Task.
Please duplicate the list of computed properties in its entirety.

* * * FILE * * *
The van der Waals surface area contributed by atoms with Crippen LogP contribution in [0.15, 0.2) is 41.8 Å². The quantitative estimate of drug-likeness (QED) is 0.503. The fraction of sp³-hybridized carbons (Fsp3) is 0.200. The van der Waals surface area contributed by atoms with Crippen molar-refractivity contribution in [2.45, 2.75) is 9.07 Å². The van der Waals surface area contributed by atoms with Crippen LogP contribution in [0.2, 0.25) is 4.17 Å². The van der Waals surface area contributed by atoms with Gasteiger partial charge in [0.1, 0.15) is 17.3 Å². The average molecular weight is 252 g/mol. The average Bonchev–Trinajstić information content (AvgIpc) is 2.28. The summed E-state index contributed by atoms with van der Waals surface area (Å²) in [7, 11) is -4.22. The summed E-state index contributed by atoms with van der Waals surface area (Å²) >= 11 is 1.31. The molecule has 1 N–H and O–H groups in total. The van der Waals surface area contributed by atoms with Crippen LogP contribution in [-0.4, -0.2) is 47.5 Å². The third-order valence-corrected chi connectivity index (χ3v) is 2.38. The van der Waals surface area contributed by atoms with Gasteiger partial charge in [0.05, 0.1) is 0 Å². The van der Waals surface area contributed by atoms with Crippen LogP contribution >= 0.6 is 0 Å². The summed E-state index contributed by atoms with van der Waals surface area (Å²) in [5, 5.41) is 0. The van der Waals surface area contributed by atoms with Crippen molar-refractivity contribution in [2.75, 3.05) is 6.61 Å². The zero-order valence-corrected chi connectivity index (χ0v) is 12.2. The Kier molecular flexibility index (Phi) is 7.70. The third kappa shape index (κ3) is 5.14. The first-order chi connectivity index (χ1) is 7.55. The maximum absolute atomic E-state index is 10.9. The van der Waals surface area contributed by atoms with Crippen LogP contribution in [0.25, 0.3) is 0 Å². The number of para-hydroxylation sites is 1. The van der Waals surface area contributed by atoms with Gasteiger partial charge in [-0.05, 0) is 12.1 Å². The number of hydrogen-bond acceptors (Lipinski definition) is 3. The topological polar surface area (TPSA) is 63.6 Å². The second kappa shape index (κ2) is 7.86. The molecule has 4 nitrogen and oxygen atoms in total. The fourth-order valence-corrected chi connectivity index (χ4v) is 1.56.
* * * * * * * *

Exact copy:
The van der Waals surface area contributed by atoms with Crippen LogP contribution in [0.15, 0.2) is 41.8 Å². The quantitative estimate of drug-likeness (QED) is 0.503. The fraction of sp³-hybridized carbons (Fsp3) is 0.200. The van der Waals surface area contributed by atoms with Crippen molar-refractivity contribution in [2.45, 2.75) is 9.07 Å². The van der Waals surface area contributed by atoms with Crippen LogP contribution in [0.2, 0.25) is 4.17 Å². The van der Waals surface area contributed by atoms with Gasteiger partial charge in [0.1, 0.15) is 17.3 Å². The average molecular weight is 252 g/mol. The average Bonchev–Trinajstić information content (AvgIpc) is 2.28. The summed E-state index contributed by atoms with van der Waals surface area (Å²) in [7, 11) is -4.22. The summed E-state index contributed by atoms with van der Waals surface area (Å²) >= 11 is 1.31. The molecule has 1 N–H and O–H groups in total. The van der Waals surface area contributed by atoms with Crippen LogP contribution in [-0.4, -0.2) is 47.5 Å². The third-order valence-corrected chi connectivity index (χ3v) is 2.38. The van der Waals surface area contributed by atoms with Gasteiger partial charge in [0.05, 0.1) is 0 Å². The van der Waals surface area contributed by atoms with Crippen LogP contribution >= 0.6 is 0 Å². The summed E-state index contributed by atoms with van der Waals surface area (Å²) in [5, 5.41) is 0. The van der Waals surface area contributed by atoms with Crippen molar-refractivity contribution in [2.75, 3.05) is 6.61 Å². The zero-order valence-corrected chi connectivity index (χ0v) is 12.2. The Kier molecular flexibility index (Phi) is 7.70. The third kappa shape index (κ3) is 5.14. The first-order chi connectivity index (χ1) is 7.55. The maximum absolute atomic E-state index is 10.9. The van der Waals surface area contributed by atoms with Crippen LogP contribution in [0.25, 0.3) is 0 Å². The number of para-hydroxylation sites is 1. The van der Waals surface area contributed by atoms with Gasteiger partial charge in [-0.05, 0) is 12.1 Å². The number of hydrogen-bond acceptors (Lipinski definition) is 3. The topological polar surface area (TPSA) is 63.6 Å². The second kappa shape index (κ2) is 7.86. The molecule has 4 nitrogen and oxygen atoms in total. The fourth-order valence-corrected chi connectivity index (χ4v) is 1.56.